Use the folderdiff command to display and compare a visual representation of the differences between files in two server folders, in a server folder and a local folder, or in two local folders.
To use the folderdiff command, you must have the Read permission set to Allow. For more information, see Team Foundation Server Permissions.
tf folderdiff [sourcePath] targetPath [/recursive] [/noprompt] [/collection:TeamProjectCollectionUrl] [/filter:filter] [/filterLocalPathsOnly] [/login:username,[password]] [/view:same,different,sourceOnly,targetOnly]
The local or server path that is the source path in the compare operation. If this argument is not supplied and targetPath is the local mapped path, sourcePath is the server path that is mapped to it.
The local or server path that is the target path in the compare operation.
Specifies a semicolon delimited list of inclusion and exclusion filter masks for the /filter option. Default is "*" (include all). The Remarks section in this topic includes a detailed description of filters and masks.
The URL of the team project collection that contains the files for which you want to display and compare the differences (for example, http://myserver:8080/tfs/DefaultCollection).
Provides a value to the /login option. You can specify a username value as either DOMAIN\UserName or UserName.
Optional. Specifies that the two folders are fully compared recursively.
Optional. tf folderdiff runs without displaying user interface. The output is displayed in the Command Prompt window instead.
Optional. Specifies a list of inclusion and filter masks that are used to match the names of files and folders to be compared.
Optional. Specifies that only the local paths will be filtered, unless the corresponding server path exists.
Optional. Specifies what information is included in the output using a comma separated list of the following values:
same—output displays files with the same content in both source and target directories.
different—output displays files with different content in both source and target directories.
sourceOnly—output displays files that exist only in source directory.
targetOnly—output displays files that exist only in target directory.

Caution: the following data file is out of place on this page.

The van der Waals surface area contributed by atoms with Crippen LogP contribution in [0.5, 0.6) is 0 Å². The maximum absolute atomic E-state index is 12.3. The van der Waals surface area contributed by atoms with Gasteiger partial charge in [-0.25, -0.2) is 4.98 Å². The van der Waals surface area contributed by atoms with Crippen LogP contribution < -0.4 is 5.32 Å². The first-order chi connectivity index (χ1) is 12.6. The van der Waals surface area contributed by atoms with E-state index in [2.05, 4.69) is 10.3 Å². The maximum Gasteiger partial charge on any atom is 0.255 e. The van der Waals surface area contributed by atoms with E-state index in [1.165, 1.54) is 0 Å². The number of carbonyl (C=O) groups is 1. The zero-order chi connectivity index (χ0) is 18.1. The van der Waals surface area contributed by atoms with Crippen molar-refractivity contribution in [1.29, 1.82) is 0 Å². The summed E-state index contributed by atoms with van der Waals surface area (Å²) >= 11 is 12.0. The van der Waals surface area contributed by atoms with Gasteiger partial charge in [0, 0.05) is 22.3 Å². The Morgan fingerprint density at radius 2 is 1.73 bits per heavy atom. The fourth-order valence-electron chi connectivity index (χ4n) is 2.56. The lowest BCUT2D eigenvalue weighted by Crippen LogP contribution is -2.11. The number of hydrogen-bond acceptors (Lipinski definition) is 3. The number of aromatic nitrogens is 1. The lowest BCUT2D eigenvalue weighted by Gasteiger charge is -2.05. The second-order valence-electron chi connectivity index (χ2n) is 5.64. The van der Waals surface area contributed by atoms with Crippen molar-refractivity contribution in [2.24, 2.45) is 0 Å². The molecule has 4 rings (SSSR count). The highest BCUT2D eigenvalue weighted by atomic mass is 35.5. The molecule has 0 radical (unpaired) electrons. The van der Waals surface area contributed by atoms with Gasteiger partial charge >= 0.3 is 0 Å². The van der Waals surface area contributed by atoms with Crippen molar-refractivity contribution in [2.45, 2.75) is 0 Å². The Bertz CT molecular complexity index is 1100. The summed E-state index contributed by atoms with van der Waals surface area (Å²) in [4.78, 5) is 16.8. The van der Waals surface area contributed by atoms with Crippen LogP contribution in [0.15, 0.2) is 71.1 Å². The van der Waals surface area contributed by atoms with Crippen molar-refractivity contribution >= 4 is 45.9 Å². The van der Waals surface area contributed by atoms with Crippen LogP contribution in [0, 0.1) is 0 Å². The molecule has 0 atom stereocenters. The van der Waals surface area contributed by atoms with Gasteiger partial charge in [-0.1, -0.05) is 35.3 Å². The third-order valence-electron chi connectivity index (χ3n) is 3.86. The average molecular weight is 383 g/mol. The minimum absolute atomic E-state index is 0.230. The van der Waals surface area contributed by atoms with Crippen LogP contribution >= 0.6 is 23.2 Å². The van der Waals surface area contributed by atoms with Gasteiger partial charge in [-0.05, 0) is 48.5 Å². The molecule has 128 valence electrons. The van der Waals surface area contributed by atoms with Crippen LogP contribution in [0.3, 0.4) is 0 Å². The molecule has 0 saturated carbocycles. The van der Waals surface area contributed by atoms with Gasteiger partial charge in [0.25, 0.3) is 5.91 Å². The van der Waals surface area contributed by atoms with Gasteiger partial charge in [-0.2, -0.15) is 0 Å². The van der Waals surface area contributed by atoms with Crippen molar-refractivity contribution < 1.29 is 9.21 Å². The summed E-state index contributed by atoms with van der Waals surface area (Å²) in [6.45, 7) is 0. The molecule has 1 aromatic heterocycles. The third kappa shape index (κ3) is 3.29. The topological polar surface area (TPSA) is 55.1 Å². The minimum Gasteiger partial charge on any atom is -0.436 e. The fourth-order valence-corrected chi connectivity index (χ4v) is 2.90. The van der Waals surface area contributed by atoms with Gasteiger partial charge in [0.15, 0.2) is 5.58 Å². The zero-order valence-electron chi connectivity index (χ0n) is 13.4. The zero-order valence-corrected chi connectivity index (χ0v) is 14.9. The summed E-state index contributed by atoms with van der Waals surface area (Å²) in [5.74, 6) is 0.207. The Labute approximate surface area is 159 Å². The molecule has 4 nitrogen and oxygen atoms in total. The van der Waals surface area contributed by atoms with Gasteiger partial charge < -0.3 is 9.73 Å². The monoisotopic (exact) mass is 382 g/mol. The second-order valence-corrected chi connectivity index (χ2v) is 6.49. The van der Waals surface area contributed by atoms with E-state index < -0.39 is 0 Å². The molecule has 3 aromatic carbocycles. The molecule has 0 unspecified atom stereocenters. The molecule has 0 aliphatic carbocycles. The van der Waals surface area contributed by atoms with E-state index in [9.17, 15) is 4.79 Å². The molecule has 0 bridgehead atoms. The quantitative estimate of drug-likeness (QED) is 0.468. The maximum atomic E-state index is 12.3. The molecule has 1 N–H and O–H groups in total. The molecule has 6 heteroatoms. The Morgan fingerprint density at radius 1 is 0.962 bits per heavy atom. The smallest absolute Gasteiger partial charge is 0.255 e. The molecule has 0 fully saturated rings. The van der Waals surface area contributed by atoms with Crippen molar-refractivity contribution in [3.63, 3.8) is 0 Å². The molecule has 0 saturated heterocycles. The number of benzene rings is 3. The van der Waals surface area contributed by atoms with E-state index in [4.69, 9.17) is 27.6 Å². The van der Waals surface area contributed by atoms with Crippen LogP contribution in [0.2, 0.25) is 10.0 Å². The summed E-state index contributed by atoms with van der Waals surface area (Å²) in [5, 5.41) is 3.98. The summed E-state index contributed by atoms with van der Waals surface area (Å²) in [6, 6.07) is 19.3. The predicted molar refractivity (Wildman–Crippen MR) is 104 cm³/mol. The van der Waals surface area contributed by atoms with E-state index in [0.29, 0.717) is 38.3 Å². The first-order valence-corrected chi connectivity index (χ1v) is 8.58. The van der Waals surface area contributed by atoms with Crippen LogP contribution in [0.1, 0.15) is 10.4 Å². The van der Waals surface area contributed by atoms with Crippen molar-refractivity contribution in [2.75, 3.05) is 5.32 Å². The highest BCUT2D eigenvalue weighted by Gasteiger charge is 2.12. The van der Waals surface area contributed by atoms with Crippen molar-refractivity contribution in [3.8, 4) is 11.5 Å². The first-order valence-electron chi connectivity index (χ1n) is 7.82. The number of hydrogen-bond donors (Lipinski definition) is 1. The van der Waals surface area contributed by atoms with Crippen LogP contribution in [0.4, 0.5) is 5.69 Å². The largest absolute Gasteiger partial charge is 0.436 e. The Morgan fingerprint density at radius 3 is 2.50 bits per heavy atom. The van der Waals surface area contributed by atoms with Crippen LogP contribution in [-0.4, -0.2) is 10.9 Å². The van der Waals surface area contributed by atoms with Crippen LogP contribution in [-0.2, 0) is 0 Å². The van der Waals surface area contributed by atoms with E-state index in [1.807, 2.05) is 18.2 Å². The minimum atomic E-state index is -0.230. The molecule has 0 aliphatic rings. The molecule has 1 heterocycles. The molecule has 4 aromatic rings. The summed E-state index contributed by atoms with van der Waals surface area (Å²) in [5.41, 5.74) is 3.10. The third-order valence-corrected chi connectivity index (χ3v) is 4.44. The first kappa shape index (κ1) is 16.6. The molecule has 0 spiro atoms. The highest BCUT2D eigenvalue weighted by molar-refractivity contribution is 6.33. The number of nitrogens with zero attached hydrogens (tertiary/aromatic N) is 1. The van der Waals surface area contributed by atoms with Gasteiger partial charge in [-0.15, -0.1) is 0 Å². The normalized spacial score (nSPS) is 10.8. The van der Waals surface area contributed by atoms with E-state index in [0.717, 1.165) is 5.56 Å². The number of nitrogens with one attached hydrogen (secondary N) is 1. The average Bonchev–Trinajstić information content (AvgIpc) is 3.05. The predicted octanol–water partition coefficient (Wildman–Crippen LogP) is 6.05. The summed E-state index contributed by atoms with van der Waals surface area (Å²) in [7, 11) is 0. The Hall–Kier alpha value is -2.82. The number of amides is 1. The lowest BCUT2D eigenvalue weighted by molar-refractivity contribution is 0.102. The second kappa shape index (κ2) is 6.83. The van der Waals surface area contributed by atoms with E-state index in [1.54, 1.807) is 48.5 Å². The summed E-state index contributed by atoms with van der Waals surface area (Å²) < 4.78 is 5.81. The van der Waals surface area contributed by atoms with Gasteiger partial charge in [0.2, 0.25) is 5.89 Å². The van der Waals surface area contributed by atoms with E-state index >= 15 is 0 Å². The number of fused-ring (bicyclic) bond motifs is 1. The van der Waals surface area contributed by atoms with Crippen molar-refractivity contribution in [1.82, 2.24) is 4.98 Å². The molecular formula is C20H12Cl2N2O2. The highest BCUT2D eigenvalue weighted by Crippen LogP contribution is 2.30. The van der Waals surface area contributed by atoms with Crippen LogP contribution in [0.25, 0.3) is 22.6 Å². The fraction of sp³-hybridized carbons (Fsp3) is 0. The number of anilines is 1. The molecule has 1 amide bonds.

The default is "different,sourceOnly,targetOnly"
Specifies the team project collection.
Specifies the user name and password to authenticate the user with Visual Studio Team Foundation Server.
The Command Prompt window displays the output if you specify /noprompt. Otherwise, the Folder Difference window displays the output. When the system compares the local mapped folder to the server folder to which it is mapped, the output in the Folder Difference window includes a list of pending changes. Also, the output in the Folder Difference window tells you whether the local folder contains the latest copy or not.
The output displayed in the Command Prompt window lists all the files in the folders in the following five sections:
Items that exist only in the server folder.
Items that exist only in the local folder.
Items that have different contents.
Items that have identical contents (you must specify the same argument with the /view option).
File and Folder Filters
A filter is an ordered list of name masks used to match the name of files and folders to be compared. Each mask can contain the wildcard characters question mark (?) and asterisk (*). '?' matches exactly one character and '*' matches zero or more characters. The masks in a filter are delimited by semicolons (;). Folder masks must end in backslash (\). To specify an exclusion mask, prefix the mask with an exclamation mark (!).
The filter is applied to the file and folder names using the following rules:
When both file and folder masks are specified together in a filter, the file masks are separated into a file mask list and the folder masks are separated into the folder mask list. File masks are applied only to file names. Folder masks are applied only to folder names.
When the command matches a file or folder name, it compares the name to each mask in the filter in the order it was specified. As soon as the name matches a mask, the name is considered to be a match.
If the file masks in the filter contain an inclusion mask, files that do not match any of the file masks are excluded.
If the file masks in the filter contain only exclusion masks, files that do not match any of the file masks are included.
If the folder masks in the filter contain an inclusion mask, folders that do not match any of the folder masks are excluded.
If the folder masks in the filter contain only exclusion masks, folders that do not match any of the folder masks are included.
These are some examples of filter masks:
Matches all C# files.
Matches all bitmap files that begin with "My."
Excludes all executable files.
Excludes all objd directories.
These are some examples of filters:
Matches all C# files, and excludes objd, obj, and bin directories
Excludes all resx and ini files as well as the folders "resources" or folders that have "junk" in the name
For more information on how to find the tf command-line utility, see Tf Command-Line Utility Commands.
The following example compares the files in the server folder and a local folder. It organizes the files in the localFolder recursively and displays the output in the Command Prompt window.
C:>tf folderdiff $/serverFolder F:\localFolder /recursive /noprompt